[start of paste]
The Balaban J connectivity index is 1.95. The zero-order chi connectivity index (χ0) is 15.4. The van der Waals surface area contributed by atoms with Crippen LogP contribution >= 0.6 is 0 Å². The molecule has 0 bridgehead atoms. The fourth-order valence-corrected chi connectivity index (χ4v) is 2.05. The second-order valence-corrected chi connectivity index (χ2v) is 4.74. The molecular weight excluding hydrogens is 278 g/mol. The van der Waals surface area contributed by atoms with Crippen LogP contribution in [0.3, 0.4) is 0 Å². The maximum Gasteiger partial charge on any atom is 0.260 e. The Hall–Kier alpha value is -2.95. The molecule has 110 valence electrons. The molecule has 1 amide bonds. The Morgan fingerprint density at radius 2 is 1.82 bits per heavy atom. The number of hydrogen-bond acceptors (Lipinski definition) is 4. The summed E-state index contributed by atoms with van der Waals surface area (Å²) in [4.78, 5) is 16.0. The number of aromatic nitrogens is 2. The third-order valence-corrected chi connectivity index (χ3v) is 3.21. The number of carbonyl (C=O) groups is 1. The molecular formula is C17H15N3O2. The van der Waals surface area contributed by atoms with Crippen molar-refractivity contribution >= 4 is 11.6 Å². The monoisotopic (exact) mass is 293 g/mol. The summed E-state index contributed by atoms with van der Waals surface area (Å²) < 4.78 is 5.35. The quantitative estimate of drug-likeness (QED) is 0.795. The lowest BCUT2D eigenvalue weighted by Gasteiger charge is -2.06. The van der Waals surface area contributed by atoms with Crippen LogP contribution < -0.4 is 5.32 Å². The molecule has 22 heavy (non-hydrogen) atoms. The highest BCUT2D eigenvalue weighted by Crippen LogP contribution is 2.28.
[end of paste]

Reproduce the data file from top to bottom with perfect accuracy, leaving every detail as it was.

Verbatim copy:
The Balaban J connectivity index is 1.95. The zero-order chi connectivity index (χ0) is 15.4. The van der Waals surface area contributed by atoms with Crippen LogP contribution >= 0.6 is 0 Å². The molecule has 0 bridgehead atoms. The fourth-order valence-corrected chi connectivity index (χ4v) is 2.05. The second-order valence-corrected chi connectivity index (χ2v) is 4.74. The molecular weight excluding hydrogens is 278 g/mol. The van der Waals surface area contributed by atoms with Crippen LogP contribution in [0.3, 0.4) is 0 Å². The maximum Gasteiger partial charge on any atom is 0.260 e. The Hall–Kier alpha value is -2.95. The molecule has 110 valence electrons. The molecule has 1 amide bonds. The Morgan fingerprint density at radius 2 is 1.82 bits per heavy atom. The number of hydrogen-bond acceptors (Lipinski definition) is 4. The summed E-state index contributed by atoms with van der Waals surface area (Å²) in [4.78, 5) is 16.0. The number of aromatic nitrogens is 2. The third-order valence-corrected chi connectivity index (χ3v) is 3.21. The number of carbonyl (C=O) groups is 1. The molecular formula is C17H15N3O2. The van der Waals surface area contributed by atoms with Crippen molar-refractivity contribution >= 4 is 11.6 Å². The monoisotopic (exact) mass is 293 g/mol. The summed E-state index contributed by atoms with van der Waals surface area (Å²) < 4.78 is 5.35. The quantitative estimate of drug-likeness (QED) is 0.795. The lowest BCUT2D eigenvalue weighted by Gasteiger charge is -2.06. The van der Waals surface area contributed by atoms with Crippen LogP contribution < -0.4 is 5.32 Å². The molecule has 22 heavy (non-hydrogen) atoms. The highest BCUT2D eigenvalue weighted by Crippen LogP contribution is 2.28.